Sunday, February 14, 2010

#4 The Lights

#30 Hollywood Walk of Fame
#29 Yamashiro
#28 Hollywood Billiards
#27 Genghis Cohen
#26 Piano Bar
#25 Shmutzville
# 24 Loteria
# 23 The Griddle
# 22 Proximity
# 21 Hollywood Freeway
#20 Kitchen 24
# 19 The People
# 18 Sushi Eyaki
#17 Raymond Chandler
# 16 Jumbo's Clown Room
#15 Skooby's
#14 The Arclight
# 13 The Well
#12 Runyon Canyon
# 11 Canter's
#10 Hotel Café
#9 Body Factory
#8 The Troubadour
#7 Barney's Beanery (The Real One)
#6 Thai Food
#5 The Jukebox at Café 101

#4 The Lights

I've never really lived in a city. I've always wanted to, but since I graduated college I've lived in an isolated little town in Western Washington, I've lived in a suburb of Cleveland, I've lived in Long Beach—which is the closest to big city I've been in—and I've been in Silver Lake. The Silver Lake place is interesting because from our front porch, over some trees and up a hill, you could see a flickering of life. Nightly, as the sun went down, the western sky would start to light up about five miles away. It was like Oz. Whatever was going on down that road looked important.

We had no clue that our next apartment would not just be closer to those lights, but actually a part of those lights. Our apartment is in the center of life in Hollywood—a pain in the ass for sure, but life was bursting all around us. Coming into Hollywood on the 101, you feel as though you are showing up at Disneyland.

That's really how I'll remember Hollywood. Coming north on the 101;, the Capitol Building, the city lit up like Times Square, it just felt like you were entering something important. And coming in the other way, from the Valley, when you round that corner and pass the "Hollywood – Next 8 exits" sign mentioned earlier, it really is a special experience. There is the Capitol Building, and all the other 1940s era "highrises" lit up and flaunting their oversized billboards to oncoming traffic. There are huge swaying spotlights spinning from the El Capitan that can be seen for miles, there's the Patron billboard on top of a building that flashes and turns from one message to another, it's fucking breathtaking.

And off the freeway, the lights don't stop. Driving down the strip you are inundated with giant billboards lit up as though they were LCD televisions. Giant advertisements draping the bigger buildings reminding you to watch the new season of True Blood, the upcoming Academy Awards, or anything that might be new. It's both dangerous and moderately offensive in spirit, but in essence, it's a one-of-kind sight that reminds every commuter that they're not back home. There's something special about it, I insist.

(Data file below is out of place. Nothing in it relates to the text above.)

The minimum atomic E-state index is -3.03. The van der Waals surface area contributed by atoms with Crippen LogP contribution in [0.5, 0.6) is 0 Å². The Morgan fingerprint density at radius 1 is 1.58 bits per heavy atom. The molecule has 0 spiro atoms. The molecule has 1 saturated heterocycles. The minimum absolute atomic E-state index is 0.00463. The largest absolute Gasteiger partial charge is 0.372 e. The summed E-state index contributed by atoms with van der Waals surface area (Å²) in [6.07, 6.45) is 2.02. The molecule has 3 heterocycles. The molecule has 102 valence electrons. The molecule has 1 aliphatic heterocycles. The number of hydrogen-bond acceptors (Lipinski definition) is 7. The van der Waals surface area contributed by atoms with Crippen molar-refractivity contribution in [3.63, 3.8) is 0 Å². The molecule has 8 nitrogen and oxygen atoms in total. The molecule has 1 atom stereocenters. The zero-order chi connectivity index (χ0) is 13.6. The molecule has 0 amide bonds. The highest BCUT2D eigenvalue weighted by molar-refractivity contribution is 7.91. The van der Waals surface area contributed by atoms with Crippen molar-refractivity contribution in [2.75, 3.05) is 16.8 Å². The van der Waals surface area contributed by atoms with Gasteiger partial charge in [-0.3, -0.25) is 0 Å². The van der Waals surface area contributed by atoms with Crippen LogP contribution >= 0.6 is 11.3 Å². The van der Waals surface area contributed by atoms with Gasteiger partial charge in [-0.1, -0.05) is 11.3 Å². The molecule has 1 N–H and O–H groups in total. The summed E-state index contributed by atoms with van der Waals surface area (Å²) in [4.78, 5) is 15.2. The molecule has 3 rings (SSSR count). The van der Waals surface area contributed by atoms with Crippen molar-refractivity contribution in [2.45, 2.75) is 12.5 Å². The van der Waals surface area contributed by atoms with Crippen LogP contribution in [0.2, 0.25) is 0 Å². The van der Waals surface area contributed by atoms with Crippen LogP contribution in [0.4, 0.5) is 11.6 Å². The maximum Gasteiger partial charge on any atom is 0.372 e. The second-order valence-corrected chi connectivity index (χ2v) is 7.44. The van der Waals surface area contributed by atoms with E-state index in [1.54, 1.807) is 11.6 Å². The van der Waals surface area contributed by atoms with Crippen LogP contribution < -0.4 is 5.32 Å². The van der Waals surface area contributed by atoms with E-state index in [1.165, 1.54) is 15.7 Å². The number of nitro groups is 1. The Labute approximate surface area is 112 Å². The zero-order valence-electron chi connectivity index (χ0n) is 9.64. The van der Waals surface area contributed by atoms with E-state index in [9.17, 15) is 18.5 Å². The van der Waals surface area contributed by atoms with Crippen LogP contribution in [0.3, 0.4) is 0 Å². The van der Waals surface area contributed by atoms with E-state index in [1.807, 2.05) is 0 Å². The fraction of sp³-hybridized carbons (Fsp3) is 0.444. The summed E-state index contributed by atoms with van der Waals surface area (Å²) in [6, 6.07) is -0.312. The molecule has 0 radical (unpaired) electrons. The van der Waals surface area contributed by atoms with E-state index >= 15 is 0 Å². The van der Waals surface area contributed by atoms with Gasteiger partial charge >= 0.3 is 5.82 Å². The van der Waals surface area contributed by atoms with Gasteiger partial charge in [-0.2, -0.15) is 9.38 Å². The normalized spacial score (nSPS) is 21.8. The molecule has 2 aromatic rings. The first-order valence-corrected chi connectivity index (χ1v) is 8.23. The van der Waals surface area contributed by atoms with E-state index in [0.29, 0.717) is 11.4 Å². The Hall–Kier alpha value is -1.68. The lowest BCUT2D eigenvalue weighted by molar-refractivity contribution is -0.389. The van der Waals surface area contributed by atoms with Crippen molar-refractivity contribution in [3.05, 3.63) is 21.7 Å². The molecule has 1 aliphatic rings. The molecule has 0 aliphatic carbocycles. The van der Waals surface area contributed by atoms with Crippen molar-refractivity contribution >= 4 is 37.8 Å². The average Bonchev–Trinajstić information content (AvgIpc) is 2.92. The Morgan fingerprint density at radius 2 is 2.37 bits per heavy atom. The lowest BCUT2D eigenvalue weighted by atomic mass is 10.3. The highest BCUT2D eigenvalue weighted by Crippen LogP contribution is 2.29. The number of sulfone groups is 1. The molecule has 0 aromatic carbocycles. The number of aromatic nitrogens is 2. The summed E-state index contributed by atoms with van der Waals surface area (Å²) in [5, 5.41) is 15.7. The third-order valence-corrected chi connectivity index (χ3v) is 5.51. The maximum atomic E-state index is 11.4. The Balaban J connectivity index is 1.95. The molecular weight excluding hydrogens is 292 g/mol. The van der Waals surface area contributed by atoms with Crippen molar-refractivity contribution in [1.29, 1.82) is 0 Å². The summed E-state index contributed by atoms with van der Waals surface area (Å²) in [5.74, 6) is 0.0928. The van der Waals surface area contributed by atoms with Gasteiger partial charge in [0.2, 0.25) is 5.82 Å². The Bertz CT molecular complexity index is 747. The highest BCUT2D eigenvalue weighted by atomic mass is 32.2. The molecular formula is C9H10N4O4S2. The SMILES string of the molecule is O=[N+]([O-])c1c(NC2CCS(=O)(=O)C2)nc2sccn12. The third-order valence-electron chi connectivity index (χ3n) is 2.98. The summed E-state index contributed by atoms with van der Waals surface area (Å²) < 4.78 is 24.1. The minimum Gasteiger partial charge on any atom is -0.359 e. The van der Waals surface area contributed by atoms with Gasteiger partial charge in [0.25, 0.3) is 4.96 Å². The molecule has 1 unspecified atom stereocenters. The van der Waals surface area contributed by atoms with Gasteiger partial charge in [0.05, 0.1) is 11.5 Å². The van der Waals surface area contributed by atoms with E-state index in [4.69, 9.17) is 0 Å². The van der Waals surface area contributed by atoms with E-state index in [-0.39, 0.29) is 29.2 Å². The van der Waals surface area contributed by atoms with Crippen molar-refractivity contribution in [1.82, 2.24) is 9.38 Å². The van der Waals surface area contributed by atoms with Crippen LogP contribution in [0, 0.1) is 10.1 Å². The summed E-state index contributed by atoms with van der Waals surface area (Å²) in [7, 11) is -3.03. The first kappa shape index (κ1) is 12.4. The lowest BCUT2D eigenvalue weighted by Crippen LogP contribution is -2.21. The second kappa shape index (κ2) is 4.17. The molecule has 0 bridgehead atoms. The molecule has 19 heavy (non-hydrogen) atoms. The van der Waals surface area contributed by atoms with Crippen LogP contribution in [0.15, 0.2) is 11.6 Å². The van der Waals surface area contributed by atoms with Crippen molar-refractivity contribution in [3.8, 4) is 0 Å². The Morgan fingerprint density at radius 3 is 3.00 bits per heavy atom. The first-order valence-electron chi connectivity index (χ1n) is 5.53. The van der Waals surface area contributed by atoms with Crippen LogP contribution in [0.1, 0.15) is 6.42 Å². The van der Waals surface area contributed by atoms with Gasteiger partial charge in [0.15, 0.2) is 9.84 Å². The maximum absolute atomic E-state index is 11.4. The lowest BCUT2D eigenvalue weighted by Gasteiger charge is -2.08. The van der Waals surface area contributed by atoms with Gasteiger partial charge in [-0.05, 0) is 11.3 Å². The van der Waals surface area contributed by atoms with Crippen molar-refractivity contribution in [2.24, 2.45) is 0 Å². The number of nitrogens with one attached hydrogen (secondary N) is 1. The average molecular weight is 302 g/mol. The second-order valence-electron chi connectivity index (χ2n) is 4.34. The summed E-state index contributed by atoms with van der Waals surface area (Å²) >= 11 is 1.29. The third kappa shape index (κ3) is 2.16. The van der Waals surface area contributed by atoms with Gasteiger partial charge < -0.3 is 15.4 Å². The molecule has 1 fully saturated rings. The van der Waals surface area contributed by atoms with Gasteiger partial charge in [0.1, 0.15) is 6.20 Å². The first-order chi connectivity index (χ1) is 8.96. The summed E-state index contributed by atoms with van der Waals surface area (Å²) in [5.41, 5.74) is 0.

And there are other lights that dominate Hollywood. From almost anywhere below Sunset, the natural compass of the Hollywood Hills directs you north. And those hills are lit up like a starry sky. Million-dollar homes dot the hills like a movie set model. From Melrose, and from Beverly, and Wilshire and 3rd, the lights of the hills guard the northern sky like a really, really expensive and gaudy sentry. They flicker, they remind you that you're not nearly wealthy enough to live up there, they implore you to enter the industry, but most of all, they dominate the northern skyline and constantly tell you that you are in Hollywood. The observatory is lit up like a castle and can be seen from all over the city. The bigger houses are like landmarks along the way. And somehow, all of these lights, these actors in nighttime urbanism work together to light up a city as unique as Hollywood.

My new neighborhood will have a new kind of lights. The downtown skyline will dominate our view, and provide a true urban experience. But what I've learned from living in Hollywood is that those lights that I pined for from my front porch in Silverlake don't just end with the tallish buildings, and aren't just patrons of capitalism. They are the life of the city and they are constantly changing and offering different perspectives. My new urban skyline is in every city in the world. Skyscrapers, theatres, and arenas aren't unique to LA. But the lights of Hollywood aren't found anywhere else in the world, and every time I make my way down the 101 into Hollywood, those lights—all of them—will remind me of how special a place this is.

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